The ongoing nature of Israel’s spiritual state of blindness and deafness after the time of Isaiah was emphasized by the prophets of Israel who followed him. About a hundred years after Isaiah had proclaimed his judgment, and shortly before the destruction of Solomon’s Temple by Nebuchadnezzar II, the prophet Jeremiah proclaimed, “Hear now this, O foolish people, and without understanding; which have eyes, and see not; which have ears, and hear not …” (Jeremiah 5:21). Even later, during the time of the Exile in Babylon, the prophet Ezekiel re-emphasized Israel’s blindness and deafness to the things of God by saying, “Son of man, thou dwellest in the midst of a rebellious house, which have eyes to see, and see not; they have ears to hear, and hear not: for they are a rebellious house.” (Ezekiel 12:2)

As he began his public ministry, Jesus understood the spiritual rebelliousness of Israel through the preceding centuries and the resulting limitations that had resulted from its leaders being spiritually blind and deaf for a period spanning so many years. It was in that context of long-term spiritual blindness and deafness that Jesus chose to introduce himself to Israel in the manner that he did, by enacting a parable. And that brings us to Jesus’ first cleansing of the Temple in Jerusalem, an event that occurred as recorded in the Gospel of John: “And the Jews’ passover was at hand, and Jesus went up to Jerusalem. And found in the temple those that sold oxen and sheep and doves, and the changers of money sitting: And when he had made a scourge of small cords, he drove them all out of the temple, and the sheep, and the oxen; and poured out the changers’ money, and overthrew the tables; And said unto them that sold doves, Take these things hence; make not my Father’s house an house of merchandise.” (John 2:13-16)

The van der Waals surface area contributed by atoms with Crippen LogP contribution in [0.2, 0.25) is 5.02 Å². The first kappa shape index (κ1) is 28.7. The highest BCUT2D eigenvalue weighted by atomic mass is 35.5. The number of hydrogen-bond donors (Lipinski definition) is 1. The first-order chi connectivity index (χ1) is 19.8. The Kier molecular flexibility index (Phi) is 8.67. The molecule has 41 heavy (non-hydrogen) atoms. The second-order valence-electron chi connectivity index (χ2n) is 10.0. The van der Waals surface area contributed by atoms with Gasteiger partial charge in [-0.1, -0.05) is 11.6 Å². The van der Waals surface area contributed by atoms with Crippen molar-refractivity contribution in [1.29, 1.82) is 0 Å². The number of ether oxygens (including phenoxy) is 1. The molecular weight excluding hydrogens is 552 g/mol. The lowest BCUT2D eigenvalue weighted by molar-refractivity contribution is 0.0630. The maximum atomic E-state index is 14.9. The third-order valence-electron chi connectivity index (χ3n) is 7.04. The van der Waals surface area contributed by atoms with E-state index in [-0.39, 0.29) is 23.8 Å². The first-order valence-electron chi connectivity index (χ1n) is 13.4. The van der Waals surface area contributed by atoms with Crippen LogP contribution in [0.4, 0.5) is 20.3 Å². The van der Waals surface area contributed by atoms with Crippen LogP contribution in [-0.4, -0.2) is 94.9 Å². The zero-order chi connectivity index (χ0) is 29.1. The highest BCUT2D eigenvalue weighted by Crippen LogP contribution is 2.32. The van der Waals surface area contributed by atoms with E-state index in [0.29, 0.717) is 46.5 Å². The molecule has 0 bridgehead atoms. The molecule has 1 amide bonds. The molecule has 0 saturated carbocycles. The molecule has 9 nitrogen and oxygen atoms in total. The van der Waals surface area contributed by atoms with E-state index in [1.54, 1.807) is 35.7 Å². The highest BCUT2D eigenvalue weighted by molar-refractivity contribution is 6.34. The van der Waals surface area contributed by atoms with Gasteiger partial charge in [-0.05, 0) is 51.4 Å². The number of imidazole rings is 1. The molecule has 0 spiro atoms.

Notice in the above account that John opens his testimony about Jesus’ first cleansing of the Temple by calling attention to the impending Passover.1 As he says, the Passover was “at hand,” specifying that the subsequent cleansing of the Temple occurred a few days before the memorial Passover night when the Jews were commanded to eat the Paschal lamb in remembrance of their deliverance from death in Egypt, and to eat unleavened bread for seven days in remembrance of their deliverance from bondage in Egypt. Before eating the memorial Passover meal, however, Jews were also commanded to rid their houses of leaven sometime before the first day of the Passover week 2, “Seven days shall ye eat unleavened bread; even the first day ye shall put away leaven out of your houses: for whosoever eateth leavened bread from the first day until the seventh day, that soul shall be cut off from Israel.” (Exodus 12:15)